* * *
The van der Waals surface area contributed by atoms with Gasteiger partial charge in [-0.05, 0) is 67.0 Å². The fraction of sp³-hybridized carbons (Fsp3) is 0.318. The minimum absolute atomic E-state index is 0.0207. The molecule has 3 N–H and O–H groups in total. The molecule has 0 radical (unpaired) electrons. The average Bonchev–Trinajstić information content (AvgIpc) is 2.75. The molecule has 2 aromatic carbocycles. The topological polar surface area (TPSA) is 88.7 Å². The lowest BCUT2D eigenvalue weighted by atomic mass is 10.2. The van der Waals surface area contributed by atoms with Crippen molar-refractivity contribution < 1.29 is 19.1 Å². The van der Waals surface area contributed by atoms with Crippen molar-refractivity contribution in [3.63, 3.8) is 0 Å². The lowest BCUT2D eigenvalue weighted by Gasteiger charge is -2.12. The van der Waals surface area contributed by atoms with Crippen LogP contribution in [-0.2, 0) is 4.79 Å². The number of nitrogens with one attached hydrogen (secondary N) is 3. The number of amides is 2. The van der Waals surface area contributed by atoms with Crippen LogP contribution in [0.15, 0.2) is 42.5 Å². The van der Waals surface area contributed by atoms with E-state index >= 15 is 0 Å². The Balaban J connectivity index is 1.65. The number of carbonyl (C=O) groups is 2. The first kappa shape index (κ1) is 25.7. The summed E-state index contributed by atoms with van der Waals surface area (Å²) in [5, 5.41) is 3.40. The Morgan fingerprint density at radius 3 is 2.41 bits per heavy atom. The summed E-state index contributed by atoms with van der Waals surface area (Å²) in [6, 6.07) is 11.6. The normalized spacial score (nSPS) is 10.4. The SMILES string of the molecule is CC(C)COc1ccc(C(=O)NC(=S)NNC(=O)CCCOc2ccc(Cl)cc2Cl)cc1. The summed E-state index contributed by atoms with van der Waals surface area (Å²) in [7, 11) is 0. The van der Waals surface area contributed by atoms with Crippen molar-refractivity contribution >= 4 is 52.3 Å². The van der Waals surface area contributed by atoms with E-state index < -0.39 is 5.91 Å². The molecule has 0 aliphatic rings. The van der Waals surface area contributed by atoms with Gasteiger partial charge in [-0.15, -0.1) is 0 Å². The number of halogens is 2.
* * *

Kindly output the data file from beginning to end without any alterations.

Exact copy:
The van der Waals surface area contributed by atoms with Gasteiger partial charge in [-0.05, 0) is 67.0 Å². The fraction of sp³-hybridized carbons (Fsp3) is 0.318. The minimum absolute atomic E-state index is 0.0207. The molecule has 3 N–H and O–H groups in total. The molecule has 0 radical (unpaired) electrons. The average Bonchev–Trinajstić information content (AvgIpc) is 2.75. The molecule has 2 aromatic carbocycles. The topological polar surface area (TPSA) is 88.7 Å². The lowest BCUT2D eigenvalue weighted by atomic mass is 10.2. The van der Waals surface area contributed by atoms with Crippen molar-refractivity contribution < 1.29 is 19.1 Å². The van der Waals surface area contributed by atoms with Crippen molar-refractivity contribution in [3.63, 3.8) is 0 Å². The lowest BCUT2D eigenvalue weighted by Gasteiger charge is -2.12. The van der Waals surface area contributed by atoms with Crippen LogP contribution in [-0.2, 0) is 4.79 Å². The number of nitrogens with one attached hydrogen (secondary N) is 3. The number of amides is 2. The van der Waals surface area contributed by atoms with Crippen LogP contribution in [0.15, 0.2) is 42.5 Å². The van der Waals surface area contributed by atoms with E-state index >= 15 is 0 Å². The Balaban J connectivity index is 1.65. The number of carbonyl (C=O) groups is 2. The first kappa shape index (κ1) is 25.7. The summed E-state index contributed by atoms with van der Waals surface area (Å²) in [5, 5.41) is 3.40. The Morgan fingerprint density at radius 3 is 2.41 bits per heavy atom. The summed E-state index contributed by atoms with van der Waals surface area (Å²) in [6, 6.07) is 11.6. The normalized spacial score (nSPS) is 10.4. The SMILES string of the molecule is CC(C)COc1ccc(C(=O)NC(=S)NNC(=O)CCCOc2ccc(Cl)cc2Cl)cc1. The summed E-state index contributed by atoms with van der Waals surface area (Å²) in [7, 11) is 0. The van der Waals surface area contributed by atoms with Crippen molar-refractivity contribution >= 4 is 52.3 Å². The van der Waals surface area contributed by atoms with E-state index < -0.39 is 5.91 Å². The molecule has 0 aliphatic rings. The van der Waals surface area contributed by atoms with Gasteiger partial charge in [-0.15, -0.1) is 0 Å². The number of halogens is 2.